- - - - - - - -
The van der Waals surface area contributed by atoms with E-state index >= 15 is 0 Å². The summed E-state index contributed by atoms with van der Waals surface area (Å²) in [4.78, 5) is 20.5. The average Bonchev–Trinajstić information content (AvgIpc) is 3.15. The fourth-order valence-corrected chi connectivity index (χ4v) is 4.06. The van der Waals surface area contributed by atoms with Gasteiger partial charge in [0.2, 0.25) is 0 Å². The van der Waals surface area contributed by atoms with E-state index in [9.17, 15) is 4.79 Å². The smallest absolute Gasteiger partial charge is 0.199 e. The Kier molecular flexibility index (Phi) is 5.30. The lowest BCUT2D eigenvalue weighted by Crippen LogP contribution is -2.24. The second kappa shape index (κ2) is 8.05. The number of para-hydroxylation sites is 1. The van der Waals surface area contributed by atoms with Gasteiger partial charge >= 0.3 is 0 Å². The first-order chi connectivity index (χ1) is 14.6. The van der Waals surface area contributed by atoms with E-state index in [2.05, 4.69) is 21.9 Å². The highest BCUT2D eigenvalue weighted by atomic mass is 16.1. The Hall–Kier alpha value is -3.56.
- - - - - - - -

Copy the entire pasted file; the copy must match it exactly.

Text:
The van der Waals surface area contributed by atoms with E-state index >= 15 is 0 Å². The summed E-state index contributed by atoms with van der Waals surface area (Å²) in [4.78, 5) is 20.5. The average Bonchev–Trinajstić information content (AvgIpc) is 3.15. The fourth-order valence-corrected chi connectivity index (χ4v) is 4.06. The van der Waals surface area contributed by atoms with Gasteiger partial charge in [0.2, 0.25) is 0 Å². The van der Waals surface area contributed by atoms with E-state index in [9.17, 15) is 4.79 Å². The smallest absolute Gasteiger partial charge is 0.199 e. The Kier molecular flexibility index (Phi) is 5.30. The lowest BCUT2D eigenvalue weighted by Crippen LogP contribution is -2.24. The second kappa shape index (κ2) is 8.05. The number of para-hydroxylation sites is 1. The van der Waals surface area contributed by atoms with Gasteiger partial charge >= 0.3 is 0 Å². The first-order chi connectivity index (χ1) is 14.6. The van der Waals surface area contributed by atoms with E-state index in [2.05, 4.69) is 21.9 Å². The highest BCUT2D eigenvalue weighted by atomic mass is 16.1. The Hall–Kier alpha value is -3.56.